Nigeria records increase in cancer deaths, 20% survival rate

cancer• Citizens spend $200m yearly on treatment abroad
• Mrs. Ambode urges fight against disease
TODAY is World Cancer Day! Celebrated on February 4 every year, it is a day set aside by the United Nations (UN)/World Health Organisation (WHO) to raise awareness about cancer and to encourage its prevention, detection and treatment.But recent studies suggest that cancer cases and deaths are on the rise.
According to WHO, Nigeria has had a significant increase in the incidence of deaths from the common cancers within four years. In 2008 breast cancer killed 30 Nigerian women daily; by 2012 this had risen to 40 women daily. In 2008, prostate cancer killed 14 Nigerian men daily; by 2012, this had risen to 26 men daily. In 2008, liver cancer killed 24 Nigerians daily; by 2012, this had risen to 32 daily.
National Co-ordinator of the Committee Encouraging Corporate Philanthropy (CECP-Nigeria), Dr. Abia Nzelu, told The Guardian: “Over 100,000 Nigerians are diagnosed with cancer yearly, and about 80,000 die (10 deaths every hour) with a dismal survival rate of 1:5. The situation is worse for some specific cancers. For example, the survival rate for certain blood cancers in Nigeria is 1:20 whilst at the Tata Cancer Centre in the Indian City of Mumbai, survivorship is 99:100 for the same condition. This poor survival rate in Nigeria is mainly due to inadequate infrastructure for cancer care and lack of well-organised system of prevention.”
Nzelu said Nigerians spend $200 million yearly on cancer treatment abroad. “Incidentally, $200 million is the approximate amount needed to establish three Comprehensive Cancer Centres or to acquire 300 Mobile Cancer Centres. Unfortunately, the outcome for Nigerians who embark on cancer-related medical tourism is often poor, because of late detection. Cancer constitutes a preventable major drain on our human and financial resources. Nigeria has thus lost so many precious, gifted and talented people from all works of life,” she said.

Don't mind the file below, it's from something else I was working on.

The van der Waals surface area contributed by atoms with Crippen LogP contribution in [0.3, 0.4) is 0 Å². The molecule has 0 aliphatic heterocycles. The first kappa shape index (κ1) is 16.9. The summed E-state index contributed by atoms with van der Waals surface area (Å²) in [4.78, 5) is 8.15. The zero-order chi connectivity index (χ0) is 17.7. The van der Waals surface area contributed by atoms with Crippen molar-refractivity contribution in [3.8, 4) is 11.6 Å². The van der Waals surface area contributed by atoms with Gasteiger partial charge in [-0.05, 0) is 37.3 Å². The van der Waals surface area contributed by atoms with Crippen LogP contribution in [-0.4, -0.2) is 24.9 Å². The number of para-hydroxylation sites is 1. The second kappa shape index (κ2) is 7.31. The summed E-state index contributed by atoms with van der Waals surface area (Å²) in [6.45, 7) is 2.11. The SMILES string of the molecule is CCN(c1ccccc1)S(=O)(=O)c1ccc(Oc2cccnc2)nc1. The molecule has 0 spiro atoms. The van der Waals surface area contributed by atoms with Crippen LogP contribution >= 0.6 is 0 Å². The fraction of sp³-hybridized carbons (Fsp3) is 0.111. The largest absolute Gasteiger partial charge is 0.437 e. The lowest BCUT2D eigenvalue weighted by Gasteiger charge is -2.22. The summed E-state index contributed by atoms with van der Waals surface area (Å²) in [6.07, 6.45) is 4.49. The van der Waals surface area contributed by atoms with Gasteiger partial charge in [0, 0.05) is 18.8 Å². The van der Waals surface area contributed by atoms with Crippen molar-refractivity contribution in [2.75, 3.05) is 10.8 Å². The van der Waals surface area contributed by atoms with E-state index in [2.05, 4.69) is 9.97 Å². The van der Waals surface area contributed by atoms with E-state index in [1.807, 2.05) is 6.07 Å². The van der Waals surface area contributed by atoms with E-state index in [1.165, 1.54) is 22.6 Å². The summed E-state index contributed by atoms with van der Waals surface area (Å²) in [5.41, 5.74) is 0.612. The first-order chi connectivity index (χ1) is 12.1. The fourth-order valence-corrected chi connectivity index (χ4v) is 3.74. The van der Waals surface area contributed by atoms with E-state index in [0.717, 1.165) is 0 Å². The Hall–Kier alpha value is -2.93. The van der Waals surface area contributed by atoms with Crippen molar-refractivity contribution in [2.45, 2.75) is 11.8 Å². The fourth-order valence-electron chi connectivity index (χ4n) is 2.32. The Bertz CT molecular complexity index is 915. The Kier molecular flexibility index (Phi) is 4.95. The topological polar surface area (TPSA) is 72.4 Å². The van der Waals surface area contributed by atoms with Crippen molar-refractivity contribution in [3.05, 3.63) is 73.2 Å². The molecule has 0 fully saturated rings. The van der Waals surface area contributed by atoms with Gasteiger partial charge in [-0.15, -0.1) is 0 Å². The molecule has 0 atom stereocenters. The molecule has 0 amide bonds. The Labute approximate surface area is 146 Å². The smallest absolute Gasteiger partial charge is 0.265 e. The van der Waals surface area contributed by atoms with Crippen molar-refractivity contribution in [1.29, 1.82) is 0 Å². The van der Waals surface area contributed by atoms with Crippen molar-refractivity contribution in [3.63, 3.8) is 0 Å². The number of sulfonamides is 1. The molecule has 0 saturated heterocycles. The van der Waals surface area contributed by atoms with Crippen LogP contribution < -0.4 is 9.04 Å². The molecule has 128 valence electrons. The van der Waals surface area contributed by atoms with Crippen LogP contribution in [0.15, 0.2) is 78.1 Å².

Meanwhile, as Nigeria joins the world to commemorate World Cancer Day today, wife of the Lagos State governor, Bolanle Ambode, has called on Nigerians to unite in the fight against the cancer scourge.
Ambode, who spoke at the 2016 World Cancer Day organised by Sebeccly Cancer Care yesterday, said although cancer had been a threat to the world claiming more than eight million lives yearly, all hope was not lost if everyone could unite to fight the scourge.
“Let’s unite to fight cancer; you can, I can,” she she endorsed on a pink wall, as a mark of solidarity to the course championed by the cancer support group.
But speaking on the activities of Sebeccly Cancer Care, Omojole Adetoro, a board member, said the organisation was established to raise awareness on cancer, assist cancer patients for treatment and to empower survivors to live a happy and stable life after completing treatment.

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